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A black bear in a field locks eyes with the camera as it eats grassy vegetation.
Information icon Louisiana black bear. Photo by Pam Mcilhenny, used with permission.

Louisiana black bear’s survival depends on people, says biologist

Joe Clark holding a bear skull in his office
Joseph Clark shows off the skull of a black bear, an impressively resilient animal that he says can be considered more intelligent than even primates.

Joseph D. Clark is the branch chief of the U.S. Geological Survey’s Southern Appalachian Research Branch, located at the University of Tennessee. He also holds an appointment as an adjunct professor at the university, where he has served as an advisor to six graduate students researching the Louisiana black bear. Clark has authored more than 80 scientific articles on animals that include, in addition to the Louisiana black bear, the Florida panther, elk, muskrat and river otters.

“The things that sets bears apart is their intelligence,” Clarks says. “You think you’ve found a way to trap them, and then they’ve figured it out and soon are avoiding the trap.”

“They can thwart whatever you’re trying to do with them,” he continues. “It’s really a challenge, and interesting, that way. Bears are among the most intelligent animals out there. Bears are near or right at the top of the list, even higher than primates, depending on how you define intelligence.”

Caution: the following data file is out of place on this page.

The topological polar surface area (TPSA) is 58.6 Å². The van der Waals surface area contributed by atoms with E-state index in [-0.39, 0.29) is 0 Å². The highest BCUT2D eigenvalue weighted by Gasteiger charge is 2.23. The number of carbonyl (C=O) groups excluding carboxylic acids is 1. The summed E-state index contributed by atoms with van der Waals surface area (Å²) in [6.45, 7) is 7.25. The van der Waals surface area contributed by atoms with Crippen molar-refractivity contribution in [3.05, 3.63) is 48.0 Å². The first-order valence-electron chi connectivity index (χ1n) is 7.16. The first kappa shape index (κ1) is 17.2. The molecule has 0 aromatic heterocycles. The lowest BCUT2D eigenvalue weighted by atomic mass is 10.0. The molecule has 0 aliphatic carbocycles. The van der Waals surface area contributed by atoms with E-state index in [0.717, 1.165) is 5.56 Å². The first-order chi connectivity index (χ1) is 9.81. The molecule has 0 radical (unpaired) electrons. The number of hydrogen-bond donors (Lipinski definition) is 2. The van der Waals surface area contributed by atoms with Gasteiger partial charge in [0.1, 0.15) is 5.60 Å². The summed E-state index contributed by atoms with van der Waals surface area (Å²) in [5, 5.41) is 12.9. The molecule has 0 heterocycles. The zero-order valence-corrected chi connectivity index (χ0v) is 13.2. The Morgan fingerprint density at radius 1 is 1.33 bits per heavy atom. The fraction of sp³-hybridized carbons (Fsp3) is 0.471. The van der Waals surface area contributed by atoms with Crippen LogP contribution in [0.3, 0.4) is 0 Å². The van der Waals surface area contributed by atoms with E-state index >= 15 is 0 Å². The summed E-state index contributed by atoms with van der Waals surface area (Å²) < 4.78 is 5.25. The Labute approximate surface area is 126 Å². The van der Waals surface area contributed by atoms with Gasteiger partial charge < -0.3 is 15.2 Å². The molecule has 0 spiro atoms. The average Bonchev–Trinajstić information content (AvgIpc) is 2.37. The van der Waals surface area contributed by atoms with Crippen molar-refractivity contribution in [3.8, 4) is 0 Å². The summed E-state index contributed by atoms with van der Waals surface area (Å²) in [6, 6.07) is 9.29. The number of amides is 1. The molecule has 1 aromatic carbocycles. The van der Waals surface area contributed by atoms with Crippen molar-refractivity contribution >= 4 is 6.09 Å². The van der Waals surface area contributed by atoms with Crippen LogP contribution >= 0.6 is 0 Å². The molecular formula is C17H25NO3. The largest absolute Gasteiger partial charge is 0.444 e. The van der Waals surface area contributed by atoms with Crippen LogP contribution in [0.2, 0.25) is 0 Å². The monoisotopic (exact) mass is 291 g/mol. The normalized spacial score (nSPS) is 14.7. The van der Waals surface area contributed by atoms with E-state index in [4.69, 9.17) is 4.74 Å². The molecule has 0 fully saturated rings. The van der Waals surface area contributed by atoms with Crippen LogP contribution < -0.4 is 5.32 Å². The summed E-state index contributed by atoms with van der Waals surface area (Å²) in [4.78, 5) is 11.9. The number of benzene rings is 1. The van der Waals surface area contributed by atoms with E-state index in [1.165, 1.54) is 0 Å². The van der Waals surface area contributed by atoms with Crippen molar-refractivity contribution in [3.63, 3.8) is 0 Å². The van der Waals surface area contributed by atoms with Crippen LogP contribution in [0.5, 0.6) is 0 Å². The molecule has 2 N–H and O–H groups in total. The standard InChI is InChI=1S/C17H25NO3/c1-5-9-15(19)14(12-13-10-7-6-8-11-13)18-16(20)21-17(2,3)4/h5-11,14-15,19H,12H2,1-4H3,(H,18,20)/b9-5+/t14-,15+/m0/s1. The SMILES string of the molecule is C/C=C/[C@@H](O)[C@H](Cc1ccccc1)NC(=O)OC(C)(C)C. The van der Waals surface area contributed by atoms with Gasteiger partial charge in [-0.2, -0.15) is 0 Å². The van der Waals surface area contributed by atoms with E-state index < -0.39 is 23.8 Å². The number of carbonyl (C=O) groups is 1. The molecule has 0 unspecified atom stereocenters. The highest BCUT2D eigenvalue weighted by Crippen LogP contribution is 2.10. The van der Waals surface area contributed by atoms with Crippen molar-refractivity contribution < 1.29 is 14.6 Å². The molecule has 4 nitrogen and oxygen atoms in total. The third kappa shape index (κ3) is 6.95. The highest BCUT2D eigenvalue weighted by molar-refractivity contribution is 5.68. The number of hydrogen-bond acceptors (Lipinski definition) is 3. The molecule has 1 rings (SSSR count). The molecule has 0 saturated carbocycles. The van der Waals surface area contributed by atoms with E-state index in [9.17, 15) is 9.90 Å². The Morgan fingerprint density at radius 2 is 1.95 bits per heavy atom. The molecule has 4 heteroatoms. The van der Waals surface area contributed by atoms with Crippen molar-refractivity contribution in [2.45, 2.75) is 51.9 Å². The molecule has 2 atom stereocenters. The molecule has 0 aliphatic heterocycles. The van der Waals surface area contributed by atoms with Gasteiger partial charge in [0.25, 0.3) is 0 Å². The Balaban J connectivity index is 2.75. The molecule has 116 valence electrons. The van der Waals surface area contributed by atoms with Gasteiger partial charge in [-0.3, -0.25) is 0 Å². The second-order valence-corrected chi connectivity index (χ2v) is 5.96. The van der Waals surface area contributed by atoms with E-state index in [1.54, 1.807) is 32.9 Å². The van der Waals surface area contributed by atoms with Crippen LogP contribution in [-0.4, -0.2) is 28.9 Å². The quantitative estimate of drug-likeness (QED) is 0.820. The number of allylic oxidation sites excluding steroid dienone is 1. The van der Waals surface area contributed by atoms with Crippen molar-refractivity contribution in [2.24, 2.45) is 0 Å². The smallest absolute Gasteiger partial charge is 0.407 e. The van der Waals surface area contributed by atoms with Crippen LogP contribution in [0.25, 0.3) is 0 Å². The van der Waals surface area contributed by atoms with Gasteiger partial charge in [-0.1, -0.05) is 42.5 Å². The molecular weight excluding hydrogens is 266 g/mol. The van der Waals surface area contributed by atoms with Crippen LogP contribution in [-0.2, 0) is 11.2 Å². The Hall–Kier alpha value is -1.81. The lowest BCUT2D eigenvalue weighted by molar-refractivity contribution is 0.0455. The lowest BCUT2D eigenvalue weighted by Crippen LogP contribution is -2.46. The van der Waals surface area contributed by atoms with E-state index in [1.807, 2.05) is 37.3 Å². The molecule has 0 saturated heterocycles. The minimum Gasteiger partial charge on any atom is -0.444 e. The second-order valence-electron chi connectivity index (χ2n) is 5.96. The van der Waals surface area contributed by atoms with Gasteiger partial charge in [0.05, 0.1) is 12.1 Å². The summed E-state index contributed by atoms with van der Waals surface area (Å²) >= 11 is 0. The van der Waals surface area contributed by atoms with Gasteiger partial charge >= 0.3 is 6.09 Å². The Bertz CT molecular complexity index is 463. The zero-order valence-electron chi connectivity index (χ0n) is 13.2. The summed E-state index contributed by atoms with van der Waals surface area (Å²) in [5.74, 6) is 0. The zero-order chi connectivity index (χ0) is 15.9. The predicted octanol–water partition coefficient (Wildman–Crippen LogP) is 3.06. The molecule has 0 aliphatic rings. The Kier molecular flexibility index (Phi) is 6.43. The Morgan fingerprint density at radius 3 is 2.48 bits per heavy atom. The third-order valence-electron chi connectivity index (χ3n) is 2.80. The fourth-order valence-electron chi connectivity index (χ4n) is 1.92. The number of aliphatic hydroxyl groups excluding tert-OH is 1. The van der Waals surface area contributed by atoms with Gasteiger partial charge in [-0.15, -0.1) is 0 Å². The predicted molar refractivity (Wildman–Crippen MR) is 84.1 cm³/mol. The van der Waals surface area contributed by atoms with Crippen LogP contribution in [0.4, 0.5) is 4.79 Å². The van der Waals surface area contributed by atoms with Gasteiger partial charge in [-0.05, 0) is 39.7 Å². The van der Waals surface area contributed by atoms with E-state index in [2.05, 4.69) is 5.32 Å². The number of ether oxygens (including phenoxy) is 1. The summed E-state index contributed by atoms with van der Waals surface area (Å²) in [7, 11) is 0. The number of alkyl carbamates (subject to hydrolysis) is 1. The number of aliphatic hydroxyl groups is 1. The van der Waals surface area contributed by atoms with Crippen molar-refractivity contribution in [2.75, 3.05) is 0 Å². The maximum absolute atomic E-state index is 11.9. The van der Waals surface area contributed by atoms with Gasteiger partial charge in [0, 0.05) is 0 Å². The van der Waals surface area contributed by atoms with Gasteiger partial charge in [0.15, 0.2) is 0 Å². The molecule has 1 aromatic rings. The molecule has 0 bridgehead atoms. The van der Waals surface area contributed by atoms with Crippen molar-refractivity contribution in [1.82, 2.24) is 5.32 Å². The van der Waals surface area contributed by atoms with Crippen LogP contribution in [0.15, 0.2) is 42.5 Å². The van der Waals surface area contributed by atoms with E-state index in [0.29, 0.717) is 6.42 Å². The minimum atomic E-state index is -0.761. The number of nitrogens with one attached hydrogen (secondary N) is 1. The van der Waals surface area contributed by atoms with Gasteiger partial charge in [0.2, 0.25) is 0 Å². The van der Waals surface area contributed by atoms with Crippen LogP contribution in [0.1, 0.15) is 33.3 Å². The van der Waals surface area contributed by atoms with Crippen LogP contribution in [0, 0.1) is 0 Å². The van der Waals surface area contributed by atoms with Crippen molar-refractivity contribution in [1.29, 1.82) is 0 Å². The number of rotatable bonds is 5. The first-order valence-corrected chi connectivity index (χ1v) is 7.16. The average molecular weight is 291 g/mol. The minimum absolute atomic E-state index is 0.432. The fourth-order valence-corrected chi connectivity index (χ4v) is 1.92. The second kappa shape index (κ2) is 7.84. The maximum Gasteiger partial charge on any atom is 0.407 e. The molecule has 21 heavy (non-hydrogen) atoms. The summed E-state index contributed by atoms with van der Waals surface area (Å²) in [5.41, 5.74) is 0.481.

Clark also is impressed by the Louisiana black bear’s resiliency.

He tells of a time in 2012 when the U.S. Army Corps of Engineers opened a channel to divert water from the Mississippi River. The water that was released flooded an area where Clark and his graduate students were studying Louisiana black bears.

“They inundated the area in 20 feet of water. The question was, what would happen to the bears? Would they stay? Leave? Drown?”

The bears stayed.

“They climbed trees and stayed up there a couple of months, but they survived,” he says. “It was amazing.”

Despite their intelligence and resiliency, Clark says the continued existence of the Louisiana black bear “is all going to boil down to people, as it always does.”

“If bears had to rely on public lands, there’s not enough public lands for them to survive. So it’s going to depend on private lands. People need to know that bears have value, and they’re going to depend on us for habitat if they’re to persist.”

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